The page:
As described earlier, most of the PSA protein released into the blood becomes attached to other blood proteins. The PSA that does not become attached is known as free PSA and can be measured. It has been observed in small published studies that the level of free PSA is decreased in men who have prostate cancer compared to those with benign conditions. The exact level depends upon which test the laboratory uses, but generally, a test result of less than 10% free PSA is suggestive of cancer. This test is most helpful when the usual PSA test level is between ng/mL and ng/mL. Nevertheless, free PSA testing has predominantly been used as an adjunct (additional) test along with total PSA, particularly in men who have already undergone a negative prostate biopsy and have a PSA that remains elevated. The ratio of the free/total PSA, as will be discussed in the next section, has helped avoid a second biopsy in many cases.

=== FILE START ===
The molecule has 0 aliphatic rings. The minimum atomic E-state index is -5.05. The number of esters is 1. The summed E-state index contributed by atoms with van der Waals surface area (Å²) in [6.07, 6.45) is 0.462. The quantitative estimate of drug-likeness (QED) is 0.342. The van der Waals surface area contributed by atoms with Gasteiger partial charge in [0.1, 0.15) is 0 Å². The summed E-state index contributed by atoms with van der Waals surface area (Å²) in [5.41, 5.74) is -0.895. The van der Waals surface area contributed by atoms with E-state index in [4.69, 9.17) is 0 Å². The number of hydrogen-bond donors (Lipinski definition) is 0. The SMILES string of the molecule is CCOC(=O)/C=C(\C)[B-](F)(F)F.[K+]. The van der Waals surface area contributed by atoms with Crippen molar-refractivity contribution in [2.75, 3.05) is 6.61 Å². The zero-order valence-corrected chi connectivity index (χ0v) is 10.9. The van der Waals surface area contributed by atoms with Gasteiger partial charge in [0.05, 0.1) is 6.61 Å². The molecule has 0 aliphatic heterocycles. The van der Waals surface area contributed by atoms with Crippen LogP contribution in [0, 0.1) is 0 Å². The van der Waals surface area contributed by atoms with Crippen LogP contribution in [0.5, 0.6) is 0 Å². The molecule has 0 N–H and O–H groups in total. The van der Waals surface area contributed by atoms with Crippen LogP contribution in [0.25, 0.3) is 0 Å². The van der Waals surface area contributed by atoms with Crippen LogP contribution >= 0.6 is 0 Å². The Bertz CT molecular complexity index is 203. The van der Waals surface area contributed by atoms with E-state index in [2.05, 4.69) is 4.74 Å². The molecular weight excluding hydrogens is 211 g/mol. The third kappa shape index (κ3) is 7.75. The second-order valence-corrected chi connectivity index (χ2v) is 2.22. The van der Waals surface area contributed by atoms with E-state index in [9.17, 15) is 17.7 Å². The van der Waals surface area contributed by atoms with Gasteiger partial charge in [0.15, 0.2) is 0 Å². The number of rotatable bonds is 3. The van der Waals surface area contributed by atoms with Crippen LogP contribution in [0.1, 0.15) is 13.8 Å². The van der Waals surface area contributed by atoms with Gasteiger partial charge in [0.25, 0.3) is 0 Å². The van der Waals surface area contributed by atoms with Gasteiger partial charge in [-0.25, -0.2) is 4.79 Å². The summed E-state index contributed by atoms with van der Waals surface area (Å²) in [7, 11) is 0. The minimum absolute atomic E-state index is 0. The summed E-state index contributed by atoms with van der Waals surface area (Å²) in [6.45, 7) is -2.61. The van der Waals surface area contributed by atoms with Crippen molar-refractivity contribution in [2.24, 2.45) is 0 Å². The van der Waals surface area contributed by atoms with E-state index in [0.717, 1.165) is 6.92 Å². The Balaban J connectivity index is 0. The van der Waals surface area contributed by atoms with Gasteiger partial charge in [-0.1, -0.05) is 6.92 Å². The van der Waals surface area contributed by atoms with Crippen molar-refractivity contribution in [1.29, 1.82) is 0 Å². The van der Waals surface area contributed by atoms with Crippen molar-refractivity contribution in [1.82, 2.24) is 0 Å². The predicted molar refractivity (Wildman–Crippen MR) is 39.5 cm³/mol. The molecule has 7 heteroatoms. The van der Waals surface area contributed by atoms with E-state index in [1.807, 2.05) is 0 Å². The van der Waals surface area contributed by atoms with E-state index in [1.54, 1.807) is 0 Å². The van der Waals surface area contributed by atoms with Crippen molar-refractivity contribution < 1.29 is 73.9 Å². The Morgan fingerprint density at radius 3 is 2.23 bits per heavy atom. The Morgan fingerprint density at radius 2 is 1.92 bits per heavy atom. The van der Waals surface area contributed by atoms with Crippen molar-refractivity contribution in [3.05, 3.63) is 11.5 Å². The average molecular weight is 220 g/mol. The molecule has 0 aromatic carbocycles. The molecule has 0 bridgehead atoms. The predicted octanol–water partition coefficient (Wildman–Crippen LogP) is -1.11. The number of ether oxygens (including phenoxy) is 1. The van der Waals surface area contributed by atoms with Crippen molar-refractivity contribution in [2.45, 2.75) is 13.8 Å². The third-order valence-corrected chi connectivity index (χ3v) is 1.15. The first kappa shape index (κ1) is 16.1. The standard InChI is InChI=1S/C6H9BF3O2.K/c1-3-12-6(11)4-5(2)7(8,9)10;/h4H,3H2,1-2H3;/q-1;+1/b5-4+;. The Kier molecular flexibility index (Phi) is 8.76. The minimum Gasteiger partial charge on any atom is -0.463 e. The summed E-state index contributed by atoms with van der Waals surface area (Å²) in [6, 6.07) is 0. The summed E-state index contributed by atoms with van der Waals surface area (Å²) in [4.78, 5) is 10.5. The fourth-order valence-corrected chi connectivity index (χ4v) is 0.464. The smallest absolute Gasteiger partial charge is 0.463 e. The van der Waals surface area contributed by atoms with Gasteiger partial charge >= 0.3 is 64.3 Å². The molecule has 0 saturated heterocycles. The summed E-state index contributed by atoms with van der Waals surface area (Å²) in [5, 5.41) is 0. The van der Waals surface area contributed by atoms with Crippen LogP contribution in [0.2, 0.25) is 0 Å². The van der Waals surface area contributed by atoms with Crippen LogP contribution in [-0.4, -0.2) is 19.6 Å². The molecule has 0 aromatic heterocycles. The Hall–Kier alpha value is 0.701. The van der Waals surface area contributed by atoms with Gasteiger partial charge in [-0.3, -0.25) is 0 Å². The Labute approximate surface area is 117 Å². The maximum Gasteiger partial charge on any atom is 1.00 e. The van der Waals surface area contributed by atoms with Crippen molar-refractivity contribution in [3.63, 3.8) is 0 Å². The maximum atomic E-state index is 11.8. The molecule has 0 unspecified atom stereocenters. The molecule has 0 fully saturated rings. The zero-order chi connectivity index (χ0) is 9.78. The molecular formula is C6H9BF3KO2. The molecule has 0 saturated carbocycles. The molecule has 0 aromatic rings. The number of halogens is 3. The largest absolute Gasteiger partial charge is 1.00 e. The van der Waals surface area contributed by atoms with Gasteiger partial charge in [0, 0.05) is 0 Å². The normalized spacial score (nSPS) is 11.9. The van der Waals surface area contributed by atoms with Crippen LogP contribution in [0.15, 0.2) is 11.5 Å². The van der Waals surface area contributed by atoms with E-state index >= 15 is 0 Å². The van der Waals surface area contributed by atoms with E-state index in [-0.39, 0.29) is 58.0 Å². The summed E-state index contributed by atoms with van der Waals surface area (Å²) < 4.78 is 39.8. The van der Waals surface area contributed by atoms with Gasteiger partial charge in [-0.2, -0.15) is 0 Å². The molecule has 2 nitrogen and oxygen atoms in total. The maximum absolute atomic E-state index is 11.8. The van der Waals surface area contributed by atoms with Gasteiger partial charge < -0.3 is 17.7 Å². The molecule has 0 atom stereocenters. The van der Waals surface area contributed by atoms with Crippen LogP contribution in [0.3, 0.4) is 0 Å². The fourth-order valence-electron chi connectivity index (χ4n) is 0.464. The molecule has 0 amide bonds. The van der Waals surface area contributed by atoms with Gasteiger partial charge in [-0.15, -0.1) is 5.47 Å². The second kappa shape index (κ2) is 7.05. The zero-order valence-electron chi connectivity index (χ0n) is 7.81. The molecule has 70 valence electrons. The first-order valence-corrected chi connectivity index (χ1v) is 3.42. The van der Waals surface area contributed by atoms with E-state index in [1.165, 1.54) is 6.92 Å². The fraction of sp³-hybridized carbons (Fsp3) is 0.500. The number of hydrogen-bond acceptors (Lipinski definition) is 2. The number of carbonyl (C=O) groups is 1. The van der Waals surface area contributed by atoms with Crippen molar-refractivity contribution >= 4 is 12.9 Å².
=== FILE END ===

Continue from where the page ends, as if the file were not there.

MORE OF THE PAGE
With two weeks of fairly moderate steroid usage, and one week thus far of light usage which has avoided losses but caused no further gains, Jim has achieved size and strength improvements he is very pleased with. It will take several such cycles, however, for him to meet his ultimate goals. (No one can really expect that just two weeks of use, alone, will effect a complete transformation.) Jim’s results from two weeks of moderate use are probably more than he could have obtained in four years without any drug use, that estimate being made based on his previous experiences.